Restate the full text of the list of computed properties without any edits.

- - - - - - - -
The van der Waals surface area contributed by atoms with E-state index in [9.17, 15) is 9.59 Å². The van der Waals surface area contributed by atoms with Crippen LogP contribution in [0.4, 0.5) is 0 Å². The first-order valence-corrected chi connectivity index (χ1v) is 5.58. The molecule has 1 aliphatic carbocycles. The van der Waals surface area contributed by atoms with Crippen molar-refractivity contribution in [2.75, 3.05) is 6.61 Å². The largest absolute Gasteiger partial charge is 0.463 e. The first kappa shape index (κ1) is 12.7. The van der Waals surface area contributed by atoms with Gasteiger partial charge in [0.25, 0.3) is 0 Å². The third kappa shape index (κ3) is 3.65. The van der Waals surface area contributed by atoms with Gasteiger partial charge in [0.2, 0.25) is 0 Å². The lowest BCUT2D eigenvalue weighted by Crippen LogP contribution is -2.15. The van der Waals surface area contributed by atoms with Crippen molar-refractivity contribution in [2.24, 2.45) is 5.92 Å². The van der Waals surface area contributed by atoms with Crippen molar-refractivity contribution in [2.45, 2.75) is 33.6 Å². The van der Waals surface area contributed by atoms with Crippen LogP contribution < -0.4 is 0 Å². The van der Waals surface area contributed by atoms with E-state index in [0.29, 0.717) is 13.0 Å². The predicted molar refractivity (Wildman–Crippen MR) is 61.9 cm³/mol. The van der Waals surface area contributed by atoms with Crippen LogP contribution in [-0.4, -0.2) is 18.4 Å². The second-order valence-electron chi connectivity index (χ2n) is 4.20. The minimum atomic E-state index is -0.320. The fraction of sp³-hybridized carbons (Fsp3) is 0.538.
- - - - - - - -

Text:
The van der Waals surface area contributed by atoms with E-state index in [9.17, 15) is 9.59 Å². The van der Waals surface area contributed by atoms with Crippen LogP contribution in [0.4, 0.5) is 0 Å². The first-order valence-corrected chi connectivity index (χ1v) is 5.58. The molecule has 1 aliphatic carbocycles. The van der Waals surface area contributed by atoms with Crippen molar-refractivity contribution in [2.75, 3.05) is 6.61 Å². The largest absolute Gasteiger partial charge is 0.463 e. The first kappa shape index (κ1) is 12.7. The van der Waals surface area contributed by atoms with Gasteiger partial charge in [0.25, 0.3) is 0 Å². The third kappa shape index (κ3) is 3.65. The van der Waals surface area contributed by atoms with Gasteiger partial charge in [0.2, 0.25) is 0 Å². The lowest BCUT2D eigenvalue weighted by Crippen LogP contribution is -2.15. The van der Waals surface area contributed by atoms with Crippen molar-refractivity contribution in [2.24, 2.45) is 5.92 Å². The van der Waals surface area contributed by atoms with Crippen molar-refractivity contribution in [2.45, 2.75) is 33.6 Å². The van der Waals surface area contributed by atoms with Crippen LogP contribution < -0.4 is 0 Å². The van der Waals surface area contributed by atoms with E-state index in [0.29, 0.717) is 13.0 Å². The predicted molar refractivity (Wildman–Crippen MR) is 61.9 cm³/mol. The van der Waals surface area contributed by atoms with Crippen LogP contribution in [-0.4, -0.2) is 18.4 Å². The second-order valence-electron chi connectivity index (χ2n) is 4.20. The minimum atomic E-state index is -0.320. The fraction of sp³-hybridized carbons (Fsp3) is 0.538.